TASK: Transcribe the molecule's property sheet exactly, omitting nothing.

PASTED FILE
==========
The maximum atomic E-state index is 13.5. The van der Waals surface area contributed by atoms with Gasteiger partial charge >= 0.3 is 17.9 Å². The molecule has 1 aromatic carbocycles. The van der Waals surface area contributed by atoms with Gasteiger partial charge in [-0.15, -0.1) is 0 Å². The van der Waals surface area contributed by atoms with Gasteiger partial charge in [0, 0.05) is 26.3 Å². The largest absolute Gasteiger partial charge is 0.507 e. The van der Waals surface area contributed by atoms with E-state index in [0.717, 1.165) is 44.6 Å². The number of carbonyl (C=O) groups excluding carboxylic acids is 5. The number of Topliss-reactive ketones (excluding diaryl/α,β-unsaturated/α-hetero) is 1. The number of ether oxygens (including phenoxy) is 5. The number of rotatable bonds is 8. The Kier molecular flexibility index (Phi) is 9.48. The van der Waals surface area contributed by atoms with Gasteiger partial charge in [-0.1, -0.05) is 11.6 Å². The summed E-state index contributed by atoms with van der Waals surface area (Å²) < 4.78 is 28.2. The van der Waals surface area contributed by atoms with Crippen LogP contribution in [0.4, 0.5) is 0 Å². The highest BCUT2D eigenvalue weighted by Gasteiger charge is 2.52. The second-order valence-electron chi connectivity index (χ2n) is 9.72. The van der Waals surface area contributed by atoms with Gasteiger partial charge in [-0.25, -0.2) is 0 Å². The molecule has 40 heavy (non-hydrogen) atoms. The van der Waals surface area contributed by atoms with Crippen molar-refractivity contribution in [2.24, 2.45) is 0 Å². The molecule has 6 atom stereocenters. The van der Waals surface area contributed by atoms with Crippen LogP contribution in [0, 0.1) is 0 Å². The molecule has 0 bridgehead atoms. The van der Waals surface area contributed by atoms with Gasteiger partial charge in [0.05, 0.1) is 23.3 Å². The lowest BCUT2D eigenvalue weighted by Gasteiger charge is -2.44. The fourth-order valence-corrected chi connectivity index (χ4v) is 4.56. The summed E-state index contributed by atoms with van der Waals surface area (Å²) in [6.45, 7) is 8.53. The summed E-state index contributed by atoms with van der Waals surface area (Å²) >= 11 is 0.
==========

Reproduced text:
The maximum atomic E-state index is 13.5. The van der Waals surface area contributed by atoms with Gasteiger partial charge >= 0.3 is 17.9 Å². The molecule has 1 aromatic carbocycles. The van der Waals surface area contributed by atoms with Gasteiger partial charge in [-0.15, -0.1) is 0 Å². The van der Waals surface area contributed by atoms with Gasteiger partial charge in [0, 0.05) is 26.3 Å². The largest absolute Gasteiger partial charge is 0.507 e. The van der Waals surface area contributed by atoms with E-state index in [0.717, 1.165) is 44.6 Å². The number of carbonyl (C=O) groups excluding carboxylic acids is 5. The number of Topliss-reactive ketones (excluding diaryl/α,β-unsaturated/α-hetero) is 1. The number of ether oxygens (including phenoxy) is 5. The number of rotatable bonds is 8. The Kier molecular flexibility index (Phi) is 9.48. The van der Waals surface area contributed by atoms with Gasteiger partial charge in [-0.1, -0.05) is 11.6 Å². The summed E-state index contributed by atoms with van der Waals surface area (Å²) < 4.78 is 28.2. The van der Waals surface area contributed by atoms with Crippen LogP contribution in [0.4, 0.5) is 0 Å². The highest BCUT2D eigenvalue weighted by Gasteiger charge is 2.52. The second-order valence-electron chi connectivity index (χ2n) is 9.72. The van der Waals surface area contributed by atoms with Gasteiger partial charge in [-0.25, -0.2) is 0 Å². The molecule has 40 heavy (non-hydrogen) atoms. The van der Waals surface area contributed by atoms with Crippen molar-refractivity contribution in [2.24, 2.45) is 0 Å². The molecule has 6 atom stereocenters. The van der Waals surface area contributed by atoms with Crippen LogP contribution in [0, 0.1) is 0 Å². The molecule has 0 bridgehead atoms. The van der Waals surface area contributed by atoms with Gasteiger partial charge in [0.05, 0.1) is 23.3 Å². The lowest BCUT2D eigenvalue weighted by Gasteiger charge is -2.44. The fourth-order valence-corrected chi connectivity index (χ4v) is 4.56. The summed E-state index contributed by atoms with van der Waals surface area (Å²) in [6.45, 7) is 8.53. The summed E-state index contributed by atoms with van der Waals surface area (Å²) >= 11 is 0.